You also appear to equate "not working" as "not participating in society". Yet "not working" allows me to actually engage in pleasurable activities that otherwise wouldn't be available to me, as well as mentoring and helping others. I'm also in the best physical, mental, and emotional condition of my entire life.

Your philosophy is not matching my experience. Since I'm the one who's ER'd and thus a bit differently experienced than you, I find it difficult to see your sentiments as credible. Perhaps you need to take a sabbatical or even ER and then get back to us in a year or two. Or start donating your paychecks to charity, with extra karma bonus points if you skip the tax deductions.

Quote:
Originally Posted by cute fuzzy bunny View Post
I find it ironic that a glove is thrown regarding ethics and morals, yet the protester feels inclined to mill about with the morally and ethically challenged to gain some sort of benefit from their knowledge. And his intent to some day do the same.
All the while stating that his obligations are superior to most of the chaff he choses to mingle with.
Well, faced with a morally and ethically superior being whose efforts exceed mine, I'm afraid I have little option other than to fold up my tent.
Hey, at least he's exclusive in his mingling.

Perhaps CFB is right, Bongo. You could find the same helpful info on FatWallet.com, SimpleLiving.net, and TMF that you're getting here, only without that icky ER stuff. But you wouldn't be able to cast aspersions on their membership for living up to the names of their boards, would you?

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Originally Posted by Retire Soon View Post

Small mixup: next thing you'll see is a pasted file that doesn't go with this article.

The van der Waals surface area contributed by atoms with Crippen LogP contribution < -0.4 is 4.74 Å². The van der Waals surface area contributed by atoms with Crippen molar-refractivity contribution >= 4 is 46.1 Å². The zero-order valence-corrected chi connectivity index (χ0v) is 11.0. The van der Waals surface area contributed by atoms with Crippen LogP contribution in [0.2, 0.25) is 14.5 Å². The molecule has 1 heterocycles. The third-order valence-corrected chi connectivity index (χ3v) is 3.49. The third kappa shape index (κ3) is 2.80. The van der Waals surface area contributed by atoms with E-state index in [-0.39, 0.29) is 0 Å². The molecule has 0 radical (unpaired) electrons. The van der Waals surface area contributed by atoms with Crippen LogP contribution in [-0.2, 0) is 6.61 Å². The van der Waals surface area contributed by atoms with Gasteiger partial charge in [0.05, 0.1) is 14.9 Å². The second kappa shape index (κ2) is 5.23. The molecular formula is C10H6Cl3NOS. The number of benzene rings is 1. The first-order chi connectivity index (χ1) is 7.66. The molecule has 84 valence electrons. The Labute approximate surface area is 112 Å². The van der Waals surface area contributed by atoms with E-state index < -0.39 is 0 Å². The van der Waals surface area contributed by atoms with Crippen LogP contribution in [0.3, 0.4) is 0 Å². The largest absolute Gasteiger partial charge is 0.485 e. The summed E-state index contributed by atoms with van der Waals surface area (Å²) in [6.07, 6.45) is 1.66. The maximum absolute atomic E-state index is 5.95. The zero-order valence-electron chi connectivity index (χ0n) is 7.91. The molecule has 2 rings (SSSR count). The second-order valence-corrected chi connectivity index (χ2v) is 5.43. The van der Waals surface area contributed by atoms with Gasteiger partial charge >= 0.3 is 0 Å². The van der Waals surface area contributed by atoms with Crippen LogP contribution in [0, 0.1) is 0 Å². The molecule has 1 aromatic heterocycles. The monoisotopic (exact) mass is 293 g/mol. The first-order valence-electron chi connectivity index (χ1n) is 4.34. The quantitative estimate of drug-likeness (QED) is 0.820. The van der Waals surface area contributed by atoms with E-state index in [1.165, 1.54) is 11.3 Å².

In Walden, Henry David Thoreau stated, "I went to the Woods because I wished to live deliberately, to front only the essential facts of life, and to see if I could not learn what it had to teach, and not, when I came to die, discover that I had not lived." I am afraid that those unhappy, selfish and greedy people in category four will someday die, only to find that they never truly lived.
"What's money? A man is a success if he gets up in the morning and goes to bed at night and in between does what he wants to do."
Bob Dylan

Another coupla dropouts. Or blockheads...
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Old 12-15-2007, 11:33 AM   #72
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After watching this thread for a while, I decided to formulate my own thoughts.

The bottom line is that there are a lot of different ways to define "selfish." For some people, not w*rking and thus paying less in taxes is "selfish" from the standpoint of not maximizing their contributions to the community. I think this is the sort of selfishness the OP floated in this thread.

However, I could respond that the need to work in order to maintain a high level of consumerism -- resulting in more materials consumed, more junk in the landfills, more pollution generated and more energy guzzled -- could also be seen as selfish.

You also don't know the motivations for retiring early. Maybe it's not complete retirement but a "downsizing" of career into a public service role -- i.e. dropping out of Big Business to become a teacher, just to name one. Maybe it's the desire to do a lot of good volunteer work for the community that can't be done much when w*rking full time. And yes, maybe it's just sitting on one's butt and doing as little as possible.

I believe it's valuable to just accept each other's own definition of self-interest as long as it relies upon someone using the wealth they earned, created and built to fund it, and as long as no one else has their rights trampled along the way.

The world would do well to practice a little more live and let live.
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Old 12-15-2007, 11:54 AM   #73
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After watching this thread for a while, I decided to formulate my own thoughts.

The bottom line is that there are a lot of different ways to define "selfish." For some people, not w*rking and thus paying less in taxes is "selfish" from the standpoint of not maximizing their contributions to the community. I think this is the sort of selfishness the OP floated in this thread.